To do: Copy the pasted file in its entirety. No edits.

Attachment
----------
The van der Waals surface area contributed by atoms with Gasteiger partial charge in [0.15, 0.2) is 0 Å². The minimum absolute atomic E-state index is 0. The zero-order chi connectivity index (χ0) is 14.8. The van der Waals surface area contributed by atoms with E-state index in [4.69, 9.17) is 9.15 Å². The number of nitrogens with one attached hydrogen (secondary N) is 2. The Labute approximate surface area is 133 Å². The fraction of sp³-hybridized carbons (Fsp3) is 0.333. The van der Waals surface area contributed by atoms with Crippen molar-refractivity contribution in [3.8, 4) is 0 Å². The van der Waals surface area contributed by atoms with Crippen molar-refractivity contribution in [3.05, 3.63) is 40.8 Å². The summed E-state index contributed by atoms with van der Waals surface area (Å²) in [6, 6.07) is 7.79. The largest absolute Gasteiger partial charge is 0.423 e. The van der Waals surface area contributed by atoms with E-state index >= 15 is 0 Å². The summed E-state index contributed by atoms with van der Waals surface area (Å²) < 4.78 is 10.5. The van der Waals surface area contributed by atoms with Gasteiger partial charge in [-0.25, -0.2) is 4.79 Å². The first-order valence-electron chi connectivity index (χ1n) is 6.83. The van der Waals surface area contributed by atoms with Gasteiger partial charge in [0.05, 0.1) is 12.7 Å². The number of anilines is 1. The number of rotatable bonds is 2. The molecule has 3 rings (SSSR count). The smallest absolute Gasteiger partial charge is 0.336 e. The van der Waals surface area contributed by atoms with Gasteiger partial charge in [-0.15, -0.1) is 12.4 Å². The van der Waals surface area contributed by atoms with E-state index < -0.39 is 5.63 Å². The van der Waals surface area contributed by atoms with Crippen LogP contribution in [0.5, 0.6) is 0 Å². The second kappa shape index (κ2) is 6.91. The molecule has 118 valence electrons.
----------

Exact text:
The van der Waals surface area contributed by atoms with Gasteiger partial charge in [0.15, 0.2) is 0 Å². The minimum absolute atomic E-state index is 0. The zero-order chi connectivity index (χ0) is 14.8. The van der Waals surface area contributed by atoms with E-state index in [4.69, 9.17) is 9.15 Å². The number of nitrogens with one attached hydrogen (secondary N) is 2. The Labute approximate surface area is 133 Å². The fraction of sp³-hybridized carbons (Fsp3) is 0.333. The van der Waals surface area contributed by atoms with Crippen molar-refractivity contribution in [3.8, 4) is 0 Å². The van der Waals surface area contributed by atoms with Crippen molar-refractivity contribution in [3.05, 3.63) is 40.8 Å². The summed E-state index contributed by atoms with van der Waals surface area (Å²) in [6, 6.07) is 7.79. The largest absolute Gasteiger partial charge is 0.423 e. The van der Waals surface area contributed by atoms with E-state index >= 15 is 0 Å². The summed E-state index contributed by atoms with van der Waals surface area (Å²) < 4.78 is 10.5. The van der Waals surface area contributed by atoms with Gasteiger partial charge in [-0.25, -0.2) is 4.79 Å². The first-order valence-electron chi connectivity index (χ1n) is 6.83. The van der Waals surface area contributed by atoms with Gasteiger partial charge in [0.05, 0.1) is 12.7 Å². The number of anilines is 1. The number of rotatable bonds is 2. The molecule has 3 rings (SSSR count). The smallest absolute Gasteiger partial charge is 0.336 e. The van der Waals surface area contributed by atoms with Gasteiger partial charge in [-0.15, -0.1) is 12.4 Å². The van der Waals surface area contributed by atoms with E-state index < -0.39 is 5.63 Å². The van der Waals surface area contributed by atoms with Crippen LogP contribution in [0.5, 0.6) is 0 Å². The second kappa shape index (κ2) is 6.91. The molecule has 118 valence electrons.